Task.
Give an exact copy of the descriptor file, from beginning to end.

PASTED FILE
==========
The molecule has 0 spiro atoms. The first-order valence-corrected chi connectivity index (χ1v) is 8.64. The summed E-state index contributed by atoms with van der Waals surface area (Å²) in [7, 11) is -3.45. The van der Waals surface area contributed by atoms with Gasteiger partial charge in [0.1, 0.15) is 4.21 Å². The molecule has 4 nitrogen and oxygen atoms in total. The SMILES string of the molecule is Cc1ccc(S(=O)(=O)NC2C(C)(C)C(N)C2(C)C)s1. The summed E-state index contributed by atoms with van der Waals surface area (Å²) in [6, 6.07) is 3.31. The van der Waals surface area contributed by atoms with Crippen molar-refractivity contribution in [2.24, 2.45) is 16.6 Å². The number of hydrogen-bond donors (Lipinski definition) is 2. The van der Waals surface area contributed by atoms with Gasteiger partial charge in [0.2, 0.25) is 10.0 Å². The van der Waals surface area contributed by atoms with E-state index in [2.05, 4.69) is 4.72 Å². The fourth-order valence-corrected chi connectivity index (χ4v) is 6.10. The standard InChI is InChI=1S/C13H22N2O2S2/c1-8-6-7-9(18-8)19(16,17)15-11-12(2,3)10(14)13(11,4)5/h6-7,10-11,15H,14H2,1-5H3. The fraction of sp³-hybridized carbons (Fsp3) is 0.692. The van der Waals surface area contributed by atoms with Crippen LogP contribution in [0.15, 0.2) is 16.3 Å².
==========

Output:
The molecule has 0 spiro atoms. The first-order valence-corrected chi connectivity index (χ1v) is 8.64. The summed E-state index contributed by atoms with van der Waals surface area (Å²) in [7, 11) is -3.45. The van der Waals surface area contributed by atoms with Gasteiger partial charge in [0.1, 0.15) is 4.21 Å². The molecule has 4 nitrogen and oxygen atoms in total. The SMILES string of the molecule is Cc1ccc(S(=O)(=O)NC2C(C)(C)C(N)C2(C)C)s1. The summed E-state index contributed by atoms with van der Waals surface area (Å²) in [6, 6.07) is 3.31. The van der Waals surface area contributed by atoms with Crippen molar-refractivity contribution in [2.24, 2.45) is 16.6 Å². The number of hydrogen-bond donors (Lipinski definition) is 2. The van der Waals surface area contributed by atoms with Gasteiger partial charge in [0.2, 0.25) is 10.0 Å². The van der Waals surface area contributed by atoms with E-state index in [2.05, 4.69) is 4.72 Å². The fourth-order valence-corrected chi connectivity index (χ4v) is 6.10. The standard InChI is InChI=1S/C13H22N2O2S2/c1-8-6-7-9(18-8)19(16,17)15-11-12(2,3)10(14)13(11,4)5/h6-7,10-11,15H,14H2,1-5H3. The fraction of sp³-hybridized carbons (Fsp3) is 0.692. The van der Waals surface area contributed by atoms with Crippen LogP contribution in [0.15, 0.2) is 16.3 Å².